Patients’ cells can be retooled, but caution is required
T-cells are one of the human body’s most powerful immune cells. By “souping up” those cells in a lab, researchers can develop immunotherapies for cancers like leukemia and lymphoma — the first two cancers to have FDA-approved CAR T therapies.
“T cells are the cells in your immune system that play an important role in eliminating foreign invaders,” said Sanne Holt, Group Leader in Biology for Charles River’s Leiden site and our podcast guest. “Chimeric antigen receptors (CAR) can be designed in the lab to bind to only one specific target. If you add this engineered CAR onto a T cell, you generate a new T cell which has the ability to bind and kill specific cells which express that target that you designed your CAR for.”
CAR T therapies are promising but come with warnings. One serious risk for patients is cytokine release syndrome—when a large number of cytokines (signaling proteins) are released into the body in response to the modified T cells, leading to acute inflammation and organ failure. This condition has been in the news recently as a possible contributing factor to severe cases of COVID-19.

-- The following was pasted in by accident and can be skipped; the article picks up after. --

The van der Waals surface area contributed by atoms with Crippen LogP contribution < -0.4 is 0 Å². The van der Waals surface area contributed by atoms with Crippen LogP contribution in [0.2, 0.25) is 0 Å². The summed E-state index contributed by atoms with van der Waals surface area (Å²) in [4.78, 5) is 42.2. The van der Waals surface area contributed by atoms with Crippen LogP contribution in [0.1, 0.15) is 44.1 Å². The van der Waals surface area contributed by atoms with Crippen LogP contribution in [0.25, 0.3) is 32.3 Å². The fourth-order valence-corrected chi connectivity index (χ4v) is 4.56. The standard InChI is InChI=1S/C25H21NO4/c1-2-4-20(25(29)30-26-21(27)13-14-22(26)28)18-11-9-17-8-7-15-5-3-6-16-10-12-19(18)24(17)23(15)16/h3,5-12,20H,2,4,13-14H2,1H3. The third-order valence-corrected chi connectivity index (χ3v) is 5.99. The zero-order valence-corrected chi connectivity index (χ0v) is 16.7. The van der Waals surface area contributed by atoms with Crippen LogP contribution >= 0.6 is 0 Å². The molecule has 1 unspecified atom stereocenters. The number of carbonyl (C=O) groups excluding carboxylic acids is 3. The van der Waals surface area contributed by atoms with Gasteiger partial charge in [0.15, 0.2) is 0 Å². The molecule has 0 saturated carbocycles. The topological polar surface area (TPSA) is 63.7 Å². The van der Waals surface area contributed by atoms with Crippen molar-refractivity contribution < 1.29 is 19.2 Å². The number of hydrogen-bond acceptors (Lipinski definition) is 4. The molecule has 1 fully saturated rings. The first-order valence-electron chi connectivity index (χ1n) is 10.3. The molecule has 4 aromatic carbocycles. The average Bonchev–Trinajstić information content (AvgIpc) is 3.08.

“When your immune system gets activated due to a virus or bacterial infection, your immune cells (mainly your T cells and monocytes) start producing a variety of cytokines to trigger killing of the invader,” Sanne said in a follow-up conversation. “With a cytokine storm, this response is so strong that the immune cells ‘get out of hand’ and start causing damage to healthy cells. Your own immune system, the thing that is supposed to protect you, then actually starts attacking your organs causing lung damage and organ failure.”
Luckily, according to Sanne, there are already drugs on the market to treat cytokine release syndrome caused by CAR T therapies. To learn more about CAR T, listen to this episode of Sounds of Science.